IanScott

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Re: Virtual Garden Visits
« Reply #83 on: 22 May, 2020, 08:48:51 »
Two years ago I was delighted to watch my Meconopsis simplicifolia ssp grandiflora (from original Cuona seed) start to flower.



As there was just one plant, no seed was set.  The seed capsule developed but the seed was abortive.

In 2019 the plant did not re-appear and I think that Margaret T. had suggested that this sub-species might be monocarpic. A great disappointment to lose the original plant, while O.V. in Norway had managed to keep it going and provided seed for the seed exchange.

So it was a great surprise to realise that, having been AWOL for a whole year, the plant has suddenly re-emerged a bit further over!



P.S. Arisaema - all flowers of Primula florida are the same colour at present, but more to come.  Will keep you informed.

IanScott

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Re: Virtual Garden Visits
« Reply #84 on: 24 May, 2020, 20:35:55 »
Although the gale force winds of the last two days have decapitated a fair number of my Meconopsis baileyi, despite being secured to canes early on, the plants of Meconopsis staintonii have much thicker stems and all have survived. In fact, the first flowers appeared this morning and are a glorious deep red.



I think that this is a wonderful plant to have in the garden.  The golden hairs on the leaves and stems make the rosettes glow with warmth, even in winter when most other plants are hiding beneath the surface too scared to venture out.

IanScott

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Re: Virtual Garden Visits
« Reply #85 on: 01 June, 2020, 17:52:26 »
Two summers ago I attempted to re-make the Meconopsis x sarsonsii cross.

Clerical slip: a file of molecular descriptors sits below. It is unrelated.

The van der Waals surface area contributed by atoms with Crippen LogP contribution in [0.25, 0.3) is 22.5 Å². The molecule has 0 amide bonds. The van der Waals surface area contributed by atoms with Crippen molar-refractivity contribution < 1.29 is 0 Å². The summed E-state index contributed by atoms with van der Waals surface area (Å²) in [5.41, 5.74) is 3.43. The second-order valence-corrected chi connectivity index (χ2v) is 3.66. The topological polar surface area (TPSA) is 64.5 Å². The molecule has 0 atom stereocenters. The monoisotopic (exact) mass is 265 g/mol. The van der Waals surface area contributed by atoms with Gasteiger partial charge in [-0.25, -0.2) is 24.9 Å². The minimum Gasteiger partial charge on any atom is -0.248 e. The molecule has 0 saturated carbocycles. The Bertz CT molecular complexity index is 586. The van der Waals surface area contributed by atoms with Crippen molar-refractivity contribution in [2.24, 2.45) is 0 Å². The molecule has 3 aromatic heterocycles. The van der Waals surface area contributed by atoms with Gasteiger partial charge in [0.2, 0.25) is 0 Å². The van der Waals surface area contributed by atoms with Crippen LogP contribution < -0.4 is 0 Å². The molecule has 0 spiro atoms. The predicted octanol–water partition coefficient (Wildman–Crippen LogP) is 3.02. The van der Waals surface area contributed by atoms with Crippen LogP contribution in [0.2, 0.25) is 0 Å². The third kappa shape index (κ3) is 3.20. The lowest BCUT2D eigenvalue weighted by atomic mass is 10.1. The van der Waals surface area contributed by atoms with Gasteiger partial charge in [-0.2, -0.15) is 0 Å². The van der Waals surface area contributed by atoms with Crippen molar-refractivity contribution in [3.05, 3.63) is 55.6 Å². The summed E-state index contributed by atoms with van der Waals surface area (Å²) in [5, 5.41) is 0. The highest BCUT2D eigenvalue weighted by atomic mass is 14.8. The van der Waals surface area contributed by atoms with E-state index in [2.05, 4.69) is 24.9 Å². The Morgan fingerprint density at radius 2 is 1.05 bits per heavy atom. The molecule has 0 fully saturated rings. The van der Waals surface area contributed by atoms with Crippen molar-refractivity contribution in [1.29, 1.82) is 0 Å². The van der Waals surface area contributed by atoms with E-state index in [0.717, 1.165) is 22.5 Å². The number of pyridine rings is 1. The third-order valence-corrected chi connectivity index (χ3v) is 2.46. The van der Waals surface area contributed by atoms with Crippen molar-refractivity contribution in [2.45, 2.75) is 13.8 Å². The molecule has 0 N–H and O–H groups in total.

I have only one plant of Meconopsis baileyi in the garden and I waited until a flower bud was just about to open, removed the sepals, petals and stamens/anthers before covering it with a teabag which was folded round the flower stem and tied on with a small piece of garden wire.  This was left for 3 days before pollen from Meconopsis integrifolia was applied to the stigma which was then re-covered.  Pollen was applied on 3 consecutive days. The cover remained on until the seed capsule had developed many weeks later.

Seed was sown in the Spring of 2019 and plants were growing in the garden by the same autumn.  In all, there were about two dozen plants and the first one has bloomed with another half a dozen buds splitting to show their colour.  All are blue, so I am perplexed, to say the least!



I find it hard to think that I was so careless that I 'selfed' my single plant of Meconopsis baileyi.
Even if I had been careless I would have thought that I should have got a mixture of blues and creams. So what next?

Well firstly I will repeat the process using the original parents to see if I get the same or a different result in 2022.

Secondly I need to find out if these plants are fertile or sterile.  For Meconopsis baileyi n = odd number, so Meconopsis x sarsonsii should be a sterile hybrid.

Thirdly, try to pollinate some of these plants using Meconopsis integrifolia.

Any other suggestions are welcome.

P.S.  Meconopsis yaoshanensis (11th May) has been up-dated with new images.
« Last Edit: 04 June, 2020, 08:48:48 by IanScott »